A thrilling moment. Picture supplied
A thrilling moment. Picture supplied
The Tigers at Tiger Canyon are lords of the African veld. Picture supplied
The Tigers at Tiger Canyon are lords of the African veld. Picture supplied

Vanderkloof Dam, Free State - Like some Indian maharajah, he slipped into the pool, where he proceeded to recline gracefully. His coat glowed with health; muscles rippled; he was lord of his domain. While India is his home-land, he has found a place on the African plain, where he thrives.

Meet the tigers living on the fringes of the Vanderkloof Dam, in the Philippolis area of the Free State.

Conservationist and wildlife film-maker, John Varty, has stirred up a storm over the years with his project to establish a breeding population of tigers in South Africa. As their population declines in Asia, Varty has made it his life’s passion to give them a foothold on this continent.

It has been an uphill battle, but Tiger Canyons is said to be the only place in the world where the tiger population is increasing. At present some 20 animals, including cubs, are flourishing .

A day tour of Tiger Canyons is not only exciting, it inspires awe… that these magnificent creatures have thrived in a terrain so vastly different to steaming, shadowy jungles.

Prior to heading out, we watched a fascinating video, reflecting Varty’s work with the first two tigers introduced into Tiger Canyons, Ron and Julie. Bred in the US and hand-raised at Bowmanville Zoo in Canada, they were brought to this country, and trained by Varty and Dave Salmoni (a big-cat trainer and zoologist), in the art of stalking and hunting.

Then we boarded one of the specially adapted vehicles, which is enclosed by a sturdy cage. It’s advantage is that tigers can happily leap on the bonnet, or the roof – making for exciting, up-close encounters.

Before long, we came across the tiger mentioned in the opening paragraph who not only took a refreshing drink, but decided to cool off. We noticed it walked backwards into the water, and our ranger, Megan Heard, said this was because tigers never turn their backs on anything.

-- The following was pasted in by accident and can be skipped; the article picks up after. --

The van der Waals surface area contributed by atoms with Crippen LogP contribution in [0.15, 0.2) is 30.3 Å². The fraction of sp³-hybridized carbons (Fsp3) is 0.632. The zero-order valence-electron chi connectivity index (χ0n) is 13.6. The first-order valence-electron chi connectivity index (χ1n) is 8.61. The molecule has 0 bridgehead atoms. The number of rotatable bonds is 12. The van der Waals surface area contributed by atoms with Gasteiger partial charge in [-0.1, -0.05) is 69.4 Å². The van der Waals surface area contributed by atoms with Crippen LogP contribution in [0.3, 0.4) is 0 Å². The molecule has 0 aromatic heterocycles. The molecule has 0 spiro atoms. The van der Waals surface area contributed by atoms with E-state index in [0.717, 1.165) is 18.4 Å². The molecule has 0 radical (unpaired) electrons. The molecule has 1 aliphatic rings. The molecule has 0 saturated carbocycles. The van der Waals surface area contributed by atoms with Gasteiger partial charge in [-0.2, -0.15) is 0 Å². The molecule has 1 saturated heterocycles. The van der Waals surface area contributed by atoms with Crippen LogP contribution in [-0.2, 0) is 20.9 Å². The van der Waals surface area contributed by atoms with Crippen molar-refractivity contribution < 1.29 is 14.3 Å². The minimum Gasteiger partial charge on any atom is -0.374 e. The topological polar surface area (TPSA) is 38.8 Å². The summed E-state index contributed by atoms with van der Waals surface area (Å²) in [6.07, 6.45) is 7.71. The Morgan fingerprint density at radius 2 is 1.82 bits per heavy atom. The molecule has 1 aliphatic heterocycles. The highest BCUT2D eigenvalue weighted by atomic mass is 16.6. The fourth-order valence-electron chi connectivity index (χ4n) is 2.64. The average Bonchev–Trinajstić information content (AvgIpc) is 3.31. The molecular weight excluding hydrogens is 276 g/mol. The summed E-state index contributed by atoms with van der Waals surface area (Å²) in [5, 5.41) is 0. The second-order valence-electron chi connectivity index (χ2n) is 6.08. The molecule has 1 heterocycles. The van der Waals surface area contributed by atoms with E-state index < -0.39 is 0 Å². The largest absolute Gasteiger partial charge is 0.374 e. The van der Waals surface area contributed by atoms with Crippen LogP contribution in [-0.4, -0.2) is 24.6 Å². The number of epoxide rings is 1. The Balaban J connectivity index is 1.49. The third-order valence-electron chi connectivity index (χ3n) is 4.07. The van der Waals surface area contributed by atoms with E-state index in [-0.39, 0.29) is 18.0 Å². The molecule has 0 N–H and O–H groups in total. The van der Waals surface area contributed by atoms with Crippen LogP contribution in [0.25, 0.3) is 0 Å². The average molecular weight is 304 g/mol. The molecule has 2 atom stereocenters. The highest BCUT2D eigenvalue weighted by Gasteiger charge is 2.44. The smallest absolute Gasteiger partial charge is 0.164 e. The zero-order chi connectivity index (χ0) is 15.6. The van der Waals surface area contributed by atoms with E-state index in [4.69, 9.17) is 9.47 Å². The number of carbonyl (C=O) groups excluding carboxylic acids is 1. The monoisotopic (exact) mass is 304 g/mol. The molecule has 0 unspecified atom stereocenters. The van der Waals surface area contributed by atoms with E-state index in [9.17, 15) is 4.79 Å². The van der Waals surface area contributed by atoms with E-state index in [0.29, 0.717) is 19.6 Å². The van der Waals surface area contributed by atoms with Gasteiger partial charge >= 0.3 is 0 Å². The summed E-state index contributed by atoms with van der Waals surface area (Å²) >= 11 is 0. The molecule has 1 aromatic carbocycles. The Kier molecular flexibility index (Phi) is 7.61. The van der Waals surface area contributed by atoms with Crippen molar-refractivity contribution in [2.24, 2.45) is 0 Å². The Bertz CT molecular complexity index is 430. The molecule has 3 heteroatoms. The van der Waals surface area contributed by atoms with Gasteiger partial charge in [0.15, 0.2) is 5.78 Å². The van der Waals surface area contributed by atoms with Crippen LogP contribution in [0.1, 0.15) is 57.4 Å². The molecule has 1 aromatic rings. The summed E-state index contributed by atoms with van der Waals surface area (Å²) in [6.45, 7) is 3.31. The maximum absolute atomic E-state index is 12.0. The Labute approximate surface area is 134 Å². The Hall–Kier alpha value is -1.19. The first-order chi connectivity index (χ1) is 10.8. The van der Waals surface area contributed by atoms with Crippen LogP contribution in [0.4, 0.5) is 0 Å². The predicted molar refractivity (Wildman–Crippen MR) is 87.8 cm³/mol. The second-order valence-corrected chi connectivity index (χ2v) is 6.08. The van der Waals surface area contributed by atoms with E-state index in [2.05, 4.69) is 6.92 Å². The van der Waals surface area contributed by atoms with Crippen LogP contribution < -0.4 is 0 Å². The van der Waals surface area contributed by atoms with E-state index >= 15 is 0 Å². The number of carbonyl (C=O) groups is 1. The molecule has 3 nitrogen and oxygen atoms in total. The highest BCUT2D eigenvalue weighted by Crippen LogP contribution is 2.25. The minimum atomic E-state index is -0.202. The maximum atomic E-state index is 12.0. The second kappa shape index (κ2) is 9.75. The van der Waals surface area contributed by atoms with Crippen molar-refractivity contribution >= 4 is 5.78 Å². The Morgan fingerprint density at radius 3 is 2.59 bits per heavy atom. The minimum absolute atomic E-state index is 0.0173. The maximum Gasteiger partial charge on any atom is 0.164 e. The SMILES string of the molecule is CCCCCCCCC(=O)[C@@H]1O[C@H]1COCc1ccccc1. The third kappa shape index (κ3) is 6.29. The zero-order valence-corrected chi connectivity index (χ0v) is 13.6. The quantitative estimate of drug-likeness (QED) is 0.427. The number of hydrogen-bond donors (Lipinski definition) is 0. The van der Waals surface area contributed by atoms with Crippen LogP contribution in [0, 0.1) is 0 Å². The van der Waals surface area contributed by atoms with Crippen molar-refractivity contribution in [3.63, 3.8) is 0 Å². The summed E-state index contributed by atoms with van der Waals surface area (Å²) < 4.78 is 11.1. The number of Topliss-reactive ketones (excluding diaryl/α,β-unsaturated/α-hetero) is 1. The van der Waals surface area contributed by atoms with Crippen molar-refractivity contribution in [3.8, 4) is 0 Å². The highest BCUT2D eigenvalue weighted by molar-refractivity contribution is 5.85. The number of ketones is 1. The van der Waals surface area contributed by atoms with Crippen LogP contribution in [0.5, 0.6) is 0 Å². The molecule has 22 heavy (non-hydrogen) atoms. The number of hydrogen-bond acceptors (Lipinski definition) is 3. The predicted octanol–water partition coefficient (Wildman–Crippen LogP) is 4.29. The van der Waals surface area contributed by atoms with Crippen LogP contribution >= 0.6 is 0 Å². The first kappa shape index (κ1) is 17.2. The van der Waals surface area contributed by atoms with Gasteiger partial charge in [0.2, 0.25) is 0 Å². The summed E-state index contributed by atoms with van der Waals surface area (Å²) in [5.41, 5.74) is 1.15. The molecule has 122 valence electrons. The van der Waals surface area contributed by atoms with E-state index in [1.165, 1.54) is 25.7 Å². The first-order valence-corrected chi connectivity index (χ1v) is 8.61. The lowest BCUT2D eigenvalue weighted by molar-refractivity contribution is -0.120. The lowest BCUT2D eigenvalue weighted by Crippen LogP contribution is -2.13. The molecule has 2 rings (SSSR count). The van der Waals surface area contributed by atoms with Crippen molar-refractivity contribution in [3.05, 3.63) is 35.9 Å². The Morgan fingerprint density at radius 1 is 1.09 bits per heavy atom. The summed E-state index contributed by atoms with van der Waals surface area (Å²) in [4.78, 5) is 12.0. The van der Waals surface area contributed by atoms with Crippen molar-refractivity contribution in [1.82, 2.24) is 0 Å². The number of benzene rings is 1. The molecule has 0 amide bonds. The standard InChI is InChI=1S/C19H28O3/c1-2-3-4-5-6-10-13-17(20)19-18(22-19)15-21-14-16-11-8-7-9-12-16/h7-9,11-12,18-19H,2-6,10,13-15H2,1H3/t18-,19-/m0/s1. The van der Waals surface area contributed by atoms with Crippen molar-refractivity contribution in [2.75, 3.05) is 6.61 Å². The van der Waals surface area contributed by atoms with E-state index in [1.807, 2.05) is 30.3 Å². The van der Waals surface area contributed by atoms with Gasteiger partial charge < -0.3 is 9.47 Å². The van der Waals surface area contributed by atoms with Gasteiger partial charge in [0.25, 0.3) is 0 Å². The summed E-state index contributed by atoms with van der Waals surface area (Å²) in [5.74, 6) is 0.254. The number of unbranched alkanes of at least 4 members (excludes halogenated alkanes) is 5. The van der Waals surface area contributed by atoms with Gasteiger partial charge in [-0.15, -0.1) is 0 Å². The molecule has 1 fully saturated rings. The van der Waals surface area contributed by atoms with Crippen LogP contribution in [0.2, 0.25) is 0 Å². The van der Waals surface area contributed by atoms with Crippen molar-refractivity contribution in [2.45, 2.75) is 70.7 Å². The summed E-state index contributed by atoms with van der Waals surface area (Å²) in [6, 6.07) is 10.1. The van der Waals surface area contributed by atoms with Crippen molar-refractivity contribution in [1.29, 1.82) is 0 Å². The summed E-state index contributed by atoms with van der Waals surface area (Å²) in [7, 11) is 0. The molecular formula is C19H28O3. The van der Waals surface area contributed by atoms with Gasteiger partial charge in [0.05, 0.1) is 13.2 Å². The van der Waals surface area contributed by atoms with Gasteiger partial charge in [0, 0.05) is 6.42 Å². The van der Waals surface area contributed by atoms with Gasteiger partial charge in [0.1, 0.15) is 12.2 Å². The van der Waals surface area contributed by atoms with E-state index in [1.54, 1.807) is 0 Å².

Tigers mating was next on the menu. Tibo (short for Tiger Bomb), the white tigress, was living up to her reputation. She’d been trying to lure Sunderban, a male, into her territory and in doing so had invaded the territory of her sister, Indira. She sported a few claw marks from Indira as a warning, but had disregarded the caution, as here she was bold as a hussy laying on all her charms, inviting Sunderban to mate.

He did not take much persuading. Megan told us couplings can take place from 104 to 115 times during the period of her oestrus, which lasts a couple of days.

As to Sunderban, he then strolled over to our vehicle, spraying, marking and urinating. In the process he sprayed copiously on a back passenger seat. It had a pleasant, familiar smell reminiscent of popcorn.

“Getting sprayed by a tiger is a sign of good luck,” said Megan.

Tigers, we learnt, are fully grown at five years and become sexually mature from four years onwards. We also learnt it is possible to work out who is related to whom in the tiger clan by markings on their cheeks.

The tigers at Tiger Canyons go by romantic names such as Ussuri, Mahindra, Indira, Shadow. In an attempt to manage the gene pool and prevent inbreeding, three of the males have been vasectomised. Two young cubs are also to be introduced. They are in a holding pen where they chase each other happily and clearly enjoy interaction with humans as well.

We also came across some of the wild cheetah – the first to be reintroduced into the Free State in 100 years. Shashe and Mara had only recently been released from their boma. They had stalked a steenbuck that morning, but only just failed to catch it. Now they were pretty hungry, so a warthog carcass was dragged to where they lay in the veld. Clearly they were hungry, but being used to fresh prey were pretty disdainful of this smelly offering and backed off.

The costs of maintaining Tiger Canyons must be stupendous: kilometre upon kilometre of fencing at least 3m high, and the land has to regularly be restocked with prey for hungry tigers, and now cheetah as well.

We had missed out on the sight of a tigress and her cubs frolicking in the veld (which guests travelling with Varty in the other vehicle spotted), but our reward was to play with the two cubs in the enclosure.

These youngsters were so adorable, all I wanted to do was cuddle them.

Baby bottles of milk arrived, and my boisterous young male cub promptly proceeded to chew a hole in the teat in his enthusiasm. Milk sprayed everywhere as he wriggled in delight, while I cooed and aaahed. For days afterwards I proudly showed people the minute scratches and barely-visible purplish mark from an enthusiastic little nip on my arm.

“Guess what made these?”

Needless to say, nobody ever guessed correctly.

Call 051 773 0063 or 082 892 4680 or see www.jvbigcats.co.za - Sunday Tribune